Well it’s official. The Secret Commonwealth is my new favourite Philip Pullman book.
The His Dark Materials trilogy is one of my all time childhood favourites. I didn’t think anything could beat the bittersweet perfection of The Amber Spyglass. Then, so many years after the conclusion of His Dark Materials, along came La Belle Sauvage – the world’s most perfect prequel (that’s right, I’m calling it!). And now The Secret Commonwealth is here and believe me when I say, Philip Pullman has outdone himself!
In The Secret Commonwealth, we are reunited with Lyra Belacqua (aka Lyra Silvertongue) who has grown into a young woman alongside her daemon, Pantalaimon. Distressingly, a distance has grown between Lyra and Pan – they are no longer as closely connected as they once were and neither of them quite understands why. We are also reunited with Malcolm, the young hero of La Belle Sauvage. It has been twenty years since we last saw Malcolm and seven since we last saw Lyra. Time has changed both these beloved characters – they are the same, yet different – they have left childhood behind. And though they are each launched into exactly the kind of high stakes adventure that readers have come to expect from Philip Pullman, the themes and tone of The Secret Commonwealth are a little darker and more adult than previous books in the series.
Sometimes we forget why we loved the things we loved as children. We grow up and remember our childhood passions fondly – perhaps we even revisit them – but the things that seemed so magical to us in childhood seldom hold the same power over our adult imaginations.
For me, there are only a few notable exceptions to this rule and Philip Pullman is one of them. No matter how many times I read his books, they always completely capture my imagination and leave me feeling as though I’ve learned something new. His words have a way of creeping into the soul and becoming words to live by. And there are so many words to live by in The Secret Commonwealth, I had to restrain myself from taking a highlighter to the page!
The true genius of The Secret Commonwealth is that it manages to improve upon the story that came before – answering questions I never even noticed had been left open – while also challenging parts of the story I thought were set in stone. There is no solid ground, and it’s as exhilarating as it is unsettling!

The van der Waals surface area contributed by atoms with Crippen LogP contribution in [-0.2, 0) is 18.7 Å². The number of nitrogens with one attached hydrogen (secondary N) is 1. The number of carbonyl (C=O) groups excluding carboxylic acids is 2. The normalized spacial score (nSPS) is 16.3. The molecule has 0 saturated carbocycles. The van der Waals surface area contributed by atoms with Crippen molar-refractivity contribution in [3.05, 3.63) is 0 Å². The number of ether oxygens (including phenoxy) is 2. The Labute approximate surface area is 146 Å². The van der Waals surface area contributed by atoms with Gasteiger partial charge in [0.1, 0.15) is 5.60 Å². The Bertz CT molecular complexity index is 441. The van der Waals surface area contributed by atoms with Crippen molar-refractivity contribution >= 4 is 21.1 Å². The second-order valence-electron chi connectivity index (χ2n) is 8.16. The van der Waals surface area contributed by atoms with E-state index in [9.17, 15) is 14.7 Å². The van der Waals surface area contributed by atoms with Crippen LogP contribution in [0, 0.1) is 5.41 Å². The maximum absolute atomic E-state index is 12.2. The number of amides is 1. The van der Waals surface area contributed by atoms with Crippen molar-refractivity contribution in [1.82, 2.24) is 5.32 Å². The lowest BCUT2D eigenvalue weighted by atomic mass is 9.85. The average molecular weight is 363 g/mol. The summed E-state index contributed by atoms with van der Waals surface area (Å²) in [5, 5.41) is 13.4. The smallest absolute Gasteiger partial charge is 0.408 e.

At almost 700 pages, The Secret Commonwealth is not a quick read, nor a particularly light one. It is, however, a powerful, soul-stirring and thought-provoking story packed full of adventure, mystery and suspense. Not only a worthy sequel to La Belle Sauvage and a brilliant continuation of His Dark Materials, this masterpiece of storytelling is a fierce ode to the power of the imagination and a must read for fans. The only problem is that when you finish it, you’ll be in agony waiting for the final book in the trilogy to arrive and complete the story! Luckily we have the HBO adaptation of His Dark Materials on the horizon to help distract us from the pain.
And in the meantime, I strongly urge anyone who hasn’t yet read these books to pick up a copy of Northern Lights as quickly as possible and buckle up for an epic ride.
The Secret Commonwealth
The Book of Dust: Volume 2
It is twenty years since the events of La Belle Sauvage: The Book of Dust Volume One unfolded and saw the baby Lyra Belacqua begin her life-changing journey. It is seven years since readers left Lyra and the love of her young life, Will Parry, on a park bench in Oxford's Botanic Gardens at the end of the ground-breaking, bestselling His Dark Materials sequence.
Now, in The Secret Commonwealth, we meet Lyra Silvertongue. And she is no longer a child...
About the Contributor
Sarah McDuling is Booktopia's Category Manager for Children's and Young Adult Books. She has been in the bookselling game for almost a decade and a dedicated booklover since birth (potentially longer). At her happiest when reading a book, Sarah also enjoys talking/writing/tweeting about books. In her spare time, she often likes to buy a lot of books and take photographs of books. You can follow her on Twitter and Instragram @sarahmcduling
Follow Sarah: Twitter